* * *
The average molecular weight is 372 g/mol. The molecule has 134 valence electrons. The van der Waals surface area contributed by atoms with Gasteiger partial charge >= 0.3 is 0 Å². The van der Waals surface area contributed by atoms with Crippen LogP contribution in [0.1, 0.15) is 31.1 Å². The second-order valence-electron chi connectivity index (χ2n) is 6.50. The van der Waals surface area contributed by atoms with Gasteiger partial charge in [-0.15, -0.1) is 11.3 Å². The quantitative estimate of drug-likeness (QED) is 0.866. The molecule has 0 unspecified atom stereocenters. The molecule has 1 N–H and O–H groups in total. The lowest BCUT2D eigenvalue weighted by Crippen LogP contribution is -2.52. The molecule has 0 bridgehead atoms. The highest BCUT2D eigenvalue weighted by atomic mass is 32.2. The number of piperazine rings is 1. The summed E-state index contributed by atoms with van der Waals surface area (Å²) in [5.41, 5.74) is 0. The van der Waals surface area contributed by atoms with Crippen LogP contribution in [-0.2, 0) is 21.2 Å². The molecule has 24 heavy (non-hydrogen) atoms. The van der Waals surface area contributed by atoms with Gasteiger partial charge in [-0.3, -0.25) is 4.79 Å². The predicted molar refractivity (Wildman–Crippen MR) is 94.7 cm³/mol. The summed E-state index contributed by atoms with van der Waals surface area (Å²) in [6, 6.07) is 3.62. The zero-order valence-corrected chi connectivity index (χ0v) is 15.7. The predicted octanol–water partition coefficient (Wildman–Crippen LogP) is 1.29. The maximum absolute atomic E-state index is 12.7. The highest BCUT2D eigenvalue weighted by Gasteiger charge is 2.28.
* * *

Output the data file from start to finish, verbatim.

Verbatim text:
The average molecular weight is 372 g/mol. The molecule has 134 valence electrons. The van der Waals surface area contributed by atoms with Gasteiger partial charge >= 0.3 is 0 Å². The van der Waals surface area contributed by atoms with Crippen LogP contribution in [0.1, 0.15) is 31.1 Å². The second-order valence-electron chi connectivity index (χ2n) is 6.50. The van der Waals surface area contributed by atoms with Gasteiger partial charge in [-0.15, -0.1) is 11.3 Å². The quantitative estimate of drug-likeness (QED) is 0.866. The molecule has 0 unspecified atom stereocenters. The molecule has 1 N–H and O–H groups in total. The lowest BCUT2D eigenvalue weighted by Crippen LogP contribution is -2.52. The molecule has 0 bridgehead atoms. The highest BCUT2D eigenvalue weighted by atomic mass is 32.2. The number of piperazine rings is 1. The summed E-state index contributed by atoms with van der Waals surface area (Å²) in [5.41, 5.74) is 0. The van der Waals surface area contributed by atoms with Crippen LogP contribution in [-0.2, 0) is 21.2 Å². The molecule has 24 heavy (non-hydrogen) atoms. The van der Waals surface area contributed by atoms with Gasteiger partial charge in [-0.3, -0.25) is 4.79 Å². The predicted molar refractivity (Wildman–Crippen MR) is 94.7 cm³/mol. The summed E-state index contributed by atoms with van der Waals surface area (Å²) in [6, 6.07) is 3.62. The zero-order valence-corrected chi connectivity index (χ0v) is 15.7. The predicted octanol–water partition coefficient (Wildman–Crippen LogP) is 1.29. The maximum absolute atomic E-state index is 12.7. The highest BCUT2D eigenvalue weighted by Gasteiger charge is 2.28.